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Anyone installing this water heater?

bob eck
bob eck Member Posts: 928
Anyone installing the HTP Crossover floor water heater?
How does the water heater preform? Enough hot water? Any problems with this unit?

Comments

  • Rich_49
    Rich_49 Member Posts: 2,628
    Good unit so far . Have a few installed around , here and there . One in particular on propane at 8,000' in Cotopaxi Colorado is performing so well that the homeowner decided to call me and tell me how good it is .
    You didn't get what you didn't pay for and it will never be what you thought it would .
    Langans Plumbing & Heating LLC
    732-751-1560
    Serving most of New Jersey, Eastern Pa .
    Consultation, Design & Installation anywhere
    Rich McGrath 732-581-3833
    Peter_26
  • nicholas bonham-carter
    nicholas bonham-carter Member Posts: 8,512
    That’s because it was well installed by a real pro!—NBC
    Peter_26
  • JUGHNE
    JUGHNE Member Posts: 9,001
    Is 104 the tank temp or do you have a mixing valve?
  • Jamie Hall
    Jamie Hall Member Posts: 17,165
    If you really want to get a good handle on whether a given tankless water heater will be saticfactory in a given setting, it's not hard. For the higher quality ones, check the manufacturer's specifications. They will give you the gallons per minute they can provide vs. the temperature rise. Then look at what your maximum hot water draw will be -- but be realistic, particularly with showers -- they tend to draw more than the rosy ratings suggest.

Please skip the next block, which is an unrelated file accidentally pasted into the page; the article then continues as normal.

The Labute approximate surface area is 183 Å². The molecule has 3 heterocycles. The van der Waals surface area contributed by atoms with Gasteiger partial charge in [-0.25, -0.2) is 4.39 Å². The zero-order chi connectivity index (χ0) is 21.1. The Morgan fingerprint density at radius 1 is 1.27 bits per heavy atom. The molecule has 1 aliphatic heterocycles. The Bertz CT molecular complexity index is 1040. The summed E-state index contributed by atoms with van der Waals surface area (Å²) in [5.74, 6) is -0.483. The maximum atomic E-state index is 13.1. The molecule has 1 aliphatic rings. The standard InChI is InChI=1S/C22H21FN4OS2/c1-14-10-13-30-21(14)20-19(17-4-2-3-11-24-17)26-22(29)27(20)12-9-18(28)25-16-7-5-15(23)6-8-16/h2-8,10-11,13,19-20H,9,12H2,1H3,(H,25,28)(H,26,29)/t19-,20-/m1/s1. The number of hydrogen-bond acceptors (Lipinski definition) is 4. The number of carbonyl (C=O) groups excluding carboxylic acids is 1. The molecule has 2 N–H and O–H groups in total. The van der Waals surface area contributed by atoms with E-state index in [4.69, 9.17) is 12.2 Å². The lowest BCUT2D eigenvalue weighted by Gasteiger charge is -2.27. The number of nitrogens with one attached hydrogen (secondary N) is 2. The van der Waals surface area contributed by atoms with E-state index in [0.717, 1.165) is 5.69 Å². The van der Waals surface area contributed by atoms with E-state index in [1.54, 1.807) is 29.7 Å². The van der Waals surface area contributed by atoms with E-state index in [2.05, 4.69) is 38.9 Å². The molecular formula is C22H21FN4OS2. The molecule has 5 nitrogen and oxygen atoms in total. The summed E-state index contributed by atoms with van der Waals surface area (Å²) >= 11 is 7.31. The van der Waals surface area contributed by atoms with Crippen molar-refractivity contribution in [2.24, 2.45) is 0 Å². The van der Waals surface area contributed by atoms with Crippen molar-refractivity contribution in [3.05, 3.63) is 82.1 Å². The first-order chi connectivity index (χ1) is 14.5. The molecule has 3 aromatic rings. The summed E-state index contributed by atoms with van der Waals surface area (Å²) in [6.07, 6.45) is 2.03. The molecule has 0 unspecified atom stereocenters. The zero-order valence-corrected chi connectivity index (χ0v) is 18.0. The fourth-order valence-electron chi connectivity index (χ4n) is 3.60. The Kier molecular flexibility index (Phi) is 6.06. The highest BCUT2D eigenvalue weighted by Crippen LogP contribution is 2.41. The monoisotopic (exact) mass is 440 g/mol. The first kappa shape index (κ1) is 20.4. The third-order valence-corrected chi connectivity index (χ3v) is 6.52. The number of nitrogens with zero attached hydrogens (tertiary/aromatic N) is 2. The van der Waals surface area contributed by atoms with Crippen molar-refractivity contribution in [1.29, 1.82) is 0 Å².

For lower quality ones, or ones with rave reviews and not much manufacturer provided specifications, you can always use the good old hydronic formula: BTUh = 500 times delta T times gallons per minute. For example, you want to run a shower at 105 F. Incoming water is at 45 F. The shower draws 3 gpm. What BTUh do you need? It's 500 * 60 *3, which comes out to 90,000 BTUh, or 26 kW.

    Advertisements and rave reviews are wonderful, but thermodynamics doesn't lie. Less power input than that, and you'll have a cold shower. That 5.5 kW input with a 60 degree rise will give you about 2/3 gallons per minute.
    Br. Jamie, osb
    Building superintendent/caretaker, 7200 sq. ft. historic house museum with dependencies in New England
    unclejohn